Disney+ UK TV review: The Walking Dead: Season 11, Episode 2 (Acheron: Part II)
Truth / Lies8
Fire in the hole8
Neil Brazier | On 05, Sep 2021
Read on below for spoilery notes – and read our other Season 11 reviews here.
If you only learn one thing from your decade of survival in the zombie apocalypse it should be this: confirm your kill. This one piece of advice slipped by Negan (Jeffrey Dean Morgan) at the end of Acheron Part I and now he must live with the consequences of his actions. At the Commonwealth, the survivors are debating what is going to happen to them as a direct result of their attempted escape. Were they spotted? Do the guards know their uniforms went missing for a brief period? Trust is the theme of this episode: after such a long time, is there any of it left?
At the Commonwealth, the survivors get split up. Ezekiel (Khary Payton) is the first to disappear and the others wonder if he has been taken to reprocessing due to his defiance at the interrogation. Princess (Paola Lázaro) and Yumiko (Eleanor Matsuura) quickly follow, leaving a very nervous and sweaty Eugene (Josh McDermitt). The disappearance of the others doesn’t ring any alarm bells and these scenes serve merely as an opportunity to break from the desolate and dark action that is going on in the subway tunnels. Juxtaposed, the subway is shot as a deep blue-grey, almost black and white, while the Commonwealth scenes are incredibly bright, made more so by the continual optimism of Princess, overjoyed to learn the bathrooms are complete with toilet paper. By the end of the episode, the group is reunited, learning their fate as judgement is made.
Down in the subway tunnels, Shady Grove may have been where the group boarded but they are alighting in a place far bleaker. Daryl (Norman Reedus) gets into some tight spots, creating even more claustrophobia than Episode 1 as he wriggles his way through an atmospheric narrow passageway that echoes with the groans of walkers around him. He finds what remains of those who called these tunnels home and their story is depicted on the wall in a mural that shows the dissolution of class, as the rich are fighting the same battle as the poor. This is a new concept for the series: the survivors communities have never looked at class before. Alexandria, when it was first introduced, had a council leadership, but it has very much been the case in The Walking Dead that it doesn’t matter who you were, just who you are now and how you contribute. The Commonwealth may not share that idea.
One character who has proven this statement more than once is Negan, who evolved from deadbeat gym teacher to vicious leader – and then to weak prisoner and now moral co-worker. The last part may be tinted with shades of grey as his actions abandoning Maggie (Lauren Cohan) proved. The group already have a less than joyful opinion of the man and, despite accusations against him when Maggie doesn’t arrive, they venture forward, as behind them the herd of walkers continuously presses. Eventually the truth is revealed causing a very awkward moment for Negan. But instead of lying or trying to squirm out of the situation, Negan is brutally honest with the group. Negan is able to suck all the air out of the room, leaving only toxins to fuel his relationship with the others and Maggie. If there is one thing that Negan has always kept, even in his darkest hours imprisoned, it is his lack of shame and that is commendable.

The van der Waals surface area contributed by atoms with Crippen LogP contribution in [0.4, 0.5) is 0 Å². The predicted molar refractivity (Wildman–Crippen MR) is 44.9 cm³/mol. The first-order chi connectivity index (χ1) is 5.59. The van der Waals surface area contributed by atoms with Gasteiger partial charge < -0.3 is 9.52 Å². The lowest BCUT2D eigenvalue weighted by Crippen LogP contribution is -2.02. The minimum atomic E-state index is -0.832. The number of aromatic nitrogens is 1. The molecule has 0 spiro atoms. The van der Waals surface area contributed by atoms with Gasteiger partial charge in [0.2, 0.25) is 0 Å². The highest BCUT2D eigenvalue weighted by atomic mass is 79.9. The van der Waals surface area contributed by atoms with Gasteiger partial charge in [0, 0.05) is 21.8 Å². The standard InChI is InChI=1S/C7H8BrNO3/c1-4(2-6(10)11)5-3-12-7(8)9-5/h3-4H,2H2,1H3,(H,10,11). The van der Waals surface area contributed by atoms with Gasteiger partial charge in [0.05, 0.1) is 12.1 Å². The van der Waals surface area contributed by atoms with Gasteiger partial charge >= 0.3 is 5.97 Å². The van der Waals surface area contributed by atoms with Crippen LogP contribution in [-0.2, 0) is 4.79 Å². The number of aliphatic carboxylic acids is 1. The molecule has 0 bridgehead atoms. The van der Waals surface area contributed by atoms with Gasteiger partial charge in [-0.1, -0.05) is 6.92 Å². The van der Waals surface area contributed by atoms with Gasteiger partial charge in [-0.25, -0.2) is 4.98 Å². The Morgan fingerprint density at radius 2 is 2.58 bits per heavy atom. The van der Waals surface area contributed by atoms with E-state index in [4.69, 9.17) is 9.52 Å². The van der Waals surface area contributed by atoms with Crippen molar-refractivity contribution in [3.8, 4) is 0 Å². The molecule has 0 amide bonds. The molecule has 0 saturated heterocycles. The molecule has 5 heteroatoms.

There isn’t much time to dwell on Negan’s actions as the herd is making progress through the subway car a priority. As the walkers somehow surround the survivors, decisions must be made. There are some very tough choices and, just for a moment, Negan and Maggie put aside their squabbles to survive. With a common enemy, an ever so small semblance of trust forms between them, but will it be enough to ensure their survival or start to build bridges? On their quest towards Meridian, they are going to need each other more than they care to admit.
Acheron Part II is a grand continuation of the final season, however, it does suffer from some moments of talking-too-much (or, in Daryl’s case, not at all). The Commonwealth scenes are meaningless until the last one arrives at which point trepidation levels rise. Alexandria has almost become a memory as the focus has been exclusive to those outside the walls, but the stages now appear to be set to move both groups on – if they can trust one another.
The Walking Dead: Season 1 to 11 is available on Disney+ UK, as part of a £7.99 monthly subscription or a £79.99 yearly subscription.
Innards and entrails (spoilers)
At the Commonwealth, everything seems suspicious with the disappearance of Ezekiel and then the others one by one. When Eugene summons enough courage to find out how long Yumiko will be questioned for, he is told nobody being questioned. No one is in the room and Princess is no longer in the bathroom. This makes you think that something nasty may have happened to them and Eugene’s perspiration is even sweating. He is finally called in for a final, truthful confrontation with Mercer (Michael James Shaw) and although he breaks down and tells the truth about his relationship with Stephanie, he never reveals the location of his settlement, continuing the lie. Eugene’s outwardly cowardice never selling out his friends.
The group is then reunited, and they explain it has all been a misunderstanding. Ezekiel was in the medbay whilst Princess and Yumiko were taken to a new holding room. This doesn’t explain why the guards then were so negative towards Eugene other than trying to trick the viewer into thinking this group are sinister. While that may still be the case, the Commonwealth quickly shows a more positive attitude in their final scene.